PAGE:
large_detailed_political_map_of_the_world_in_antique_style_from_the_national_geographicElizabeth Bishop (1911-1979) is widely regarded as one of America’s most important and enduring poets. Born in Massachusetts and raised in Nova Scotia, she traveled widely as an adult, spending extended periods in France, Florida, and Brazil before returning to New England in the later part of her life. Geography and locale are common subject matter in her poems, which often arrive at powerful, subjective realizations from a close, detailed look at the objective world.  Perhaps no Bishop poem so explicitly investigates her fondness of geography better than “The Map,” the first poem from her collection North and South, winner of the Pulitzer Prize in 1956.  In this poem, the reader joins the narrator/poet pouring over a map, delighting in its nuances, and ultimately reveling in its beauty.

The Map

Land lies in water; it is shadowed green.
Shadows, or are they shallows, at its edges
showing the line of long sea-weeded ledges
where weeds hang to the simple blue from green.
Or does the land lean down to lift the sea from under,
drawing it unperturbed around itself?
Along the fine tan sandy shelf
is the land tugging at the sea from under?

The shadow of Newfoundland lies flat and still.
Labrador’s yellow, where the moony Eskimo
has oiled it. We can stroke these lovely bays,
under a glass as if they were expected to blossom,
or as if to provide a clean cage for invisible fish.
The names of the seashore towns run out to sea,
the names of cities cross the neighboring mountains
–the printer here experiencing the same excitement
as when emotion too far exceeds its cause.
These peninsulas take the water between thumb and finger
like women feeling for the smoothness of yard-goods.

Mapped waters are more quiet than the land is,
lending the land their waves’ own conformation:
and Norway’s hare runs south in agitation,
profiles investigate the sea, where land is.
Are they assigned, or can the countries pick their colors?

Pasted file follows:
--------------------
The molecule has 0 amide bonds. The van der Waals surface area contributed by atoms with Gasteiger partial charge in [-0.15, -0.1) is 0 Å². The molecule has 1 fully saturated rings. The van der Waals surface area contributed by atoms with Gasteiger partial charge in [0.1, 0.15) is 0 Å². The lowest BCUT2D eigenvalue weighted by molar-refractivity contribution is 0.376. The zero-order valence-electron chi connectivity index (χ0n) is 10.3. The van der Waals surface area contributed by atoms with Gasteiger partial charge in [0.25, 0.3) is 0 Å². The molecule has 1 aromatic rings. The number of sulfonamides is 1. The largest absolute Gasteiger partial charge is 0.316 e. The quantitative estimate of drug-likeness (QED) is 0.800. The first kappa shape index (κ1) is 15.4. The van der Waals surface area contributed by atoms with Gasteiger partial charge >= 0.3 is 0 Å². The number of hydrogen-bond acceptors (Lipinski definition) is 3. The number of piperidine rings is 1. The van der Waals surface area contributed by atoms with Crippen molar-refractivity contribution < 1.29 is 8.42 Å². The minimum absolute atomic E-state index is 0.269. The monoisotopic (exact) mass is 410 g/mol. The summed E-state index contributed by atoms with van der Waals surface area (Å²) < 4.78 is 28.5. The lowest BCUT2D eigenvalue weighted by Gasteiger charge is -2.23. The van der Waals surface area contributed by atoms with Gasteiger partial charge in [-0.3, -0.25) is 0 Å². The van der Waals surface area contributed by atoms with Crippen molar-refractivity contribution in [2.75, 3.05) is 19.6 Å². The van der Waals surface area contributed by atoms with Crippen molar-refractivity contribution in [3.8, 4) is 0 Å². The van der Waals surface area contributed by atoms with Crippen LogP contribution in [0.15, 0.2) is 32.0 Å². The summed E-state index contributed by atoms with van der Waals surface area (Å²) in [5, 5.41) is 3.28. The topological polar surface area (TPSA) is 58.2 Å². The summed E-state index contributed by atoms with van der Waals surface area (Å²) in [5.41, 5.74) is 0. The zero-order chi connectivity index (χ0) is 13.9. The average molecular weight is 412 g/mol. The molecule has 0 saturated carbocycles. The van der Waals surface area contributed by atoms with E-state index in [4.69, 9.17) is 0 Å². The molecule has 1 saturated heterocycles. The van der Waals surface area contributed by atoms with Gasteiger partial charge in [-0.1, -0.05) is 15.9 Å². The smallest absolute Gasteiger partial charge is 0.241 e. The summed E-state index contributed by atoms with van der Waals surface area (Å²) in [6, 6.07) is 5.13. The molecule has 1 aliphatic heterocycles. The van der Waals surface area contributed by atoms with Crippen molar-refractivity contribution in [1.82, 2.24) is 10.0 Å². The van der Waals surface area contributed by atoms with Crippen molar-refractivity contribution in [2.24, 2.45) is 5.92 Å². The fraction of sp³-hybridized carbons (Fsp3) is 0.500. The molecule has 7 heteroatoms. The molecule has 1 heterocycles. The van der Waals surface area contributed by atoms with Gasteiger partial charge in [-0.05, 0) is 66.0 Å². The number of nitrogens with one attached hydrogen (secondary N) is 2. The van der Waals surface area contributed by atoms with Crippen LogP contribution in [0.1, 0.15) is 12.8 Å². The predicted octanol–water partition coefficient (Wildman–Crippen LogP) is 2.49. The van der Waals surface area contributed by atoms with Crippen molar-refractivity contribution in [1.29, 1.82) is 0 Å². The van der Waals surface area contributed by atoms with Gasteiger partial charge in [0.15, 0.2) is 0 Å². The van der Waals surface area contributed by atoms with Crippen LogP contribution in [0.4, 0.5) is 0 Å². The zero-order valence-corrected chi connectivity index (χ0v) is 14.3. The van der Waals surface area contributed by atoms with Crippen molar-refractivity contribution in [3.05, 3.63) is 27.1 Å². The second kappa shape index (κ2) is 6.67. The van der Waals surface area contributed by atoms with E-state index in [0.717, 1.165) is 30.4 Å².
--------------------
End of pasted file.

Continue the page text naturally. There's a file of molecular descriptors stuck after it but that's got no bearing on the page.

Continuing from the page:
–What suits the character or the naive waters best.
Topography displays no favorites; North’s as near as West.
More delicate than the historians’ are the map-makers’ colors.

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Great Moments in Geographic Illiteracy, Part 6

The following picture and caption was sent in by Brooklyn-based poet, Sarah Jean Alexander:

Bad Maryland Map

I found this photo at Postmark Cafe in Park Slope [Brooklyn]. I thought it was funny how they seem to completely disregard the Chesapeake Bay. I grew up in a town right on the bay, about a hundred miles north of the most northern tip of where the map’s Chesapeake Bay ends. I’m laughing right now looking at this map again. The panhandle that links western Maryland  to the rest of it is literally only a mile wide. It’s so fat in this picture. Also why is Baltimore almost inside of Pennsylvania?

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Tuesday News and Links

Goats-in-precarious-positions-12

  • Join us and the DePaul Geography Department on Friday, October 25, 2013 from 5:30- 7:30 at the DePaul University Student Center (2250 N Sheffield, Room 220), as we screen The Illinois Geographical Society’s documentary “Remembering Jewish Lawndale.” This documentary is the first in the Giants of Geography Series which feature prominent Illinois Geographers of today. The film highlights Dr. Irving Cutler – former Geography Chair at Chicago State University – and his work with Chicago’s Lawndale neighborhood and its Jewish past. After the screening, we will have a Question and Answer session with Dr. Cutler and the producers of the documentary. Refreshments will be provided. GSC Members, DePaul students, Facility, staff: FREE. Non GSC Members: $10 at the door.
  • 40 Maps that Explain the World. Great if you have an hour or two (or three) to kill.
  • Check out these amazing photos of Saturn’s insane hexagonal hurricane.
  • And finally… 13 Picture of Goats on Cliffs.
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Great Moments in Geographic Illiteracy, Part 5

MSNBCgeoErrorsPAandNY0813MSNBC egregiously mislabels cities in Pennsylvania and New York.  Full Story.